But looking directly for life on another planet isn’t easy. And the major challenge here is to develop a machine and a protocol that can effectively replicate what scientists do here on Earth. Floyd believes that a technique called fluorescent in situ hybridization is the best option for this project, and she’s working on automating that process.
When a scientist uses this particular technique, they have to put a sample of something on a slide, treat the cells of that sample to make them permeable, add a molecular probe that will attach to certain sequences of DNA or RNA in the cell, heat the sample and then look at it under a microscope. And those are just the main steps — there are a number of others in this process. “I’m trying to determine whether I can do the same thing with a robot,” said Floyd.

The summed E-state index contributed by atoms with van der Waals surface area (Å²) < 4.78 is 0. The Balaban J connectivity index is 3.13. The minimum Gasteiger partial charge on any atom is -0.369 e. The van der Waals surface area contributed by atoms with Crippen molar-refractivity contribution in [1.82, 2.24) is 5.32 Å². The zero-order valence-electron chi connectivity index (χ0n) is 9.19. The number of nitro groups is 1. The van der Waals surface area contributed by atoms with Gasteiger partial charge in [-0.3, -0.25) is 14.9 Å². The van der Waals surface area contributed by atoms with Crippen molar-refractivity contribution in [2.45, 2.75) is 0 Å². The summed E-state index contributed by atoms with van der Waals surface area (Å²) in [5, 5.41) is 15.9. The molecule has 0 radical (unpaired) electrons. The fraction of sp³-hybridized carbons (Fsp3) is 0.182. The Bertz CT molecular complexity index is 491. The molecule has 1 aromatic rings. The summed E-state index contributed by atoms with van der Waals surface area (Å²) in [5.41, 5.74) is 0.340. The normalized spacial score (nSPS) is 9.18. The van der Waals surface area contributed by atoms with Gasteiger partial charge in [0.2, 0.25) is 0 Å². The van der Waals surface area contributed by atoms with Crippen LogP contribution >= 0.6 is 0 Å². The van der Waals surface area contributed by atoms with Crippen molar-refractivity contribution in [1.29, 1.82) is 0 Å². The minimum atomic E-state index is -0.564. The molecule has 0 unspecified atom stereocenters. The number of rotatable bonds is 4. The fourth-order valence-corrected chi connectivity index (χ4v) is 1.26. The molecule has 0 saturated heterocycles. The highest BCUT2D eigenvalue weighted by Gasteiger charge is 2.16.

If such a robot can be engineered, NASA could then send it on its own or as part of a rover to another planet or moon in our solar system. It may seem like a tall order, but it could give scientists another powerful tool with which to search for extraterrestrial life. Floyd notes that her assumption about how life formed elsewhere in our solar system could be wrong. “But how do we know,” she asked. “We’ve never looked.”